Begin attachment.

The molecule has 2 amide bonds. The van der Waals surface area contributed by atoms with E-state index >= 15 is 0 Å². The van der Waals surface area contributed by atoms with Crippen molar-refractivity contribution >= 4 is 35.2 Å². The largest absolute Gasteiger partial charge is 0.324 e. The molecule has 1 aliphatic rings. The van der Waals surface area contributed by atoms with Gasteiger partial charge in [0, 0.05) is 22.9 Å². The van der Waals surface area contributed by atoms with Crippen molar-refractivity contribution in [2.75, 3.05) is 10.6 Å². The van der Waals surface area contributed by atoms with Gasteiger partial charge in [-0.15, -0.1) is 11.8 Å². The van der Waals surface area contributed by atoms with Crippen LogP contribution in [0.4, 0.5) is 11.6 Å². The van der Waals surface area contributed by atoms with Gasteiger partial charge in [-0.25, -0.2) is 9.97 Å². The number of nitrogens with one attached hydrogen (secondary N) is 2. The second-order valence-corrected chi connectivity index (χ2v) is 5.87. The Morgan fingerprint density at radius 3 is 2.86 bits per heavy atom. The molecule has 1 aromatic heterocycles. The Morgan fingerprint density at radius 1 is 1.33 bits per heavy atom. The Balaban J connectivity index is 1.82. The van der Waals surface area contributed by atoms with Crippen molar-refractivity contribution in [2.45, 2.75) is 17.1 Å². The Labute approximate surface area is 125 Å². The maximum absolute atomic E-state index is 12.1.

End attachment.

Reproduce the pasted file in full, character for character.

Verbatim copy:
The molecule has 2 amide bonds. The van der Waals surface area contributed by atoms with E-state index >= 15 is 0 Å². The van der Waals surface area contributed by atoms with Crippen molar-refractivity contribution >= 4 is 35.2 Å². The largest absolute Gasteiger partial charge is 0.324 e. The molecule has 1 aliphatic rings. The van der Waals surface area contributed by atoms with Gasteiger partial charge in [0, 0.05) is 22.9 Å². The van der Waals surface area contributed by atoms with Crippen molar-refractivity contribution in [2.75, 3.05) is 10.6 Å². The van der Waals surface area contributed by atoms with Gasteiger partial charge in [-0.15, -0.1) is 11.8 Å². The van der Waals surface area contributed by atoms with Crippen LogP contribution in [0.4, 0.5) is 11.6 Å². The van der Waals surface area contributed by atoms with Gasteiger partial charge in [-0.25, -0.2) is 9.97 Å². The number of nitrogens with one attached hydrogen (secondary N) is 2. The second-order valence-corrected chi connectivity index (χ2v) is 5.87. The Morgan fingerprint density at radius 3 is 2.86 bits per heavy atom. The molecule has 1 aromatic heterocycles. The Morgan fingerprint density at radius 1 is 1.33 bits per heavy atom. The Balaban J connectivity index is 1.82. The van der Waals surface area contributed by atoms with Crippen molar-refractivity contribution in [2.45, 2.75) is 17.1 Å². The Labute approximate surface area is 125 Å². The maximum absolute atomic E-state index is 12.1.